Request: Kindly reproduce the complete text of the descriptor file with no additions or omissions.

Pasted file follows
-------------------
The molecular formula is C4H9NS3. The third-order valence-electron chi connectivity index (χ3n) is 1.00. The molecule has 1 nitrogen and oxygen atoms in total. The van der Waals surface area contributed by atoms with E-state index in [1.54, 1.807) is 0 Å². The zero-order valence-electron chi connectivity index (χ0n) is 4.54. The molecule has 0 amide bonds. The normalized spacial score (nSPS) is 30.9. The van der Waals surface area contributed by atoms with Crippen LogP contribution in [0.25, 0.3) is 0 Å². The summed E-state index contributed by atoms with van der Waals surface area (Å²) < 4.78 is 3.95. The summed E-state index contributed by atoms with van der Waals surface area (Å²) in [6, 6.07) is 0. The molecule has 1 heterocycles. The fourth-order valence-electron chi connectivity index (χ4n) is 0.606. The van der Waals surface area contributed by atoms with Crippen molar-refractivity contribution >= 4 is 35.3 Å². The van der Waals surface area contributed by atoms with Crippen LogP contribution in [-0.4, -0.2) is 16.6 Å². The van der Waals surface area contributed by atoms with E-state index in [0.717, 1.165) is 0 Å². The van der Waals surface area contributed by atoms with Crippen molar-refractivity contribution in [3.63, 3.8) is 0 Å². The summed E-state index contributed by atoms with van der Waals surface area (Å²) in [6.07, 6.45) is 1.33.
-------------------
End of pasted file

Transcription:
The molecular formula is C4H9NS3. The third-order valence-electron chi connectivity index (χ3n) is 1.00. The molecule has 1 nitrogen and oxygen atoms in total. The van der Waals surface area contributed by atoms with E-state index in [1.54, 1.807) is 0 Å². The zero-order valence-electron chi connectivity index (χ0n) is 4.54. The molecule has 0 amide bonds. The normalized spacial score (nSPS) is 30.9. The van der Waals surface area contributed by atoms with Crippen LogP contribution in [0.25, 0.3) is 0 Å². The summed E-state index contributed by atoms with van der Waals surface area (Å²) < 4.78 is 3.95. The summed E-state index contributed by atoms with van der Waals surface area (Å²) in [6, 6.07) is 0. The molecule has 1 heterocycles. The fourth-order valence-electron chi connectivity index (χ4n) is 0.606. The van der Waals surface area contributed by atoms with Crippen molar-refractivity contribution >= 4 is 35.3 Å². The van der Waals surface area contributed by atoms with Crippen LogP contribution in [-0.4, -0.2) is 16.6 Å². The van der Waals surface area contributed by atoms with E-state index in [0.717, 1.165) is 0 Å². The van der Waals surface area contributed by atoms with Crippen molar-refractivity contribution in [3.63, 3.8) is 0 Å². The summed E-state index contributed by atoms with van der Waals surface area (Å²) in [6.07, 6.45) is 1.33.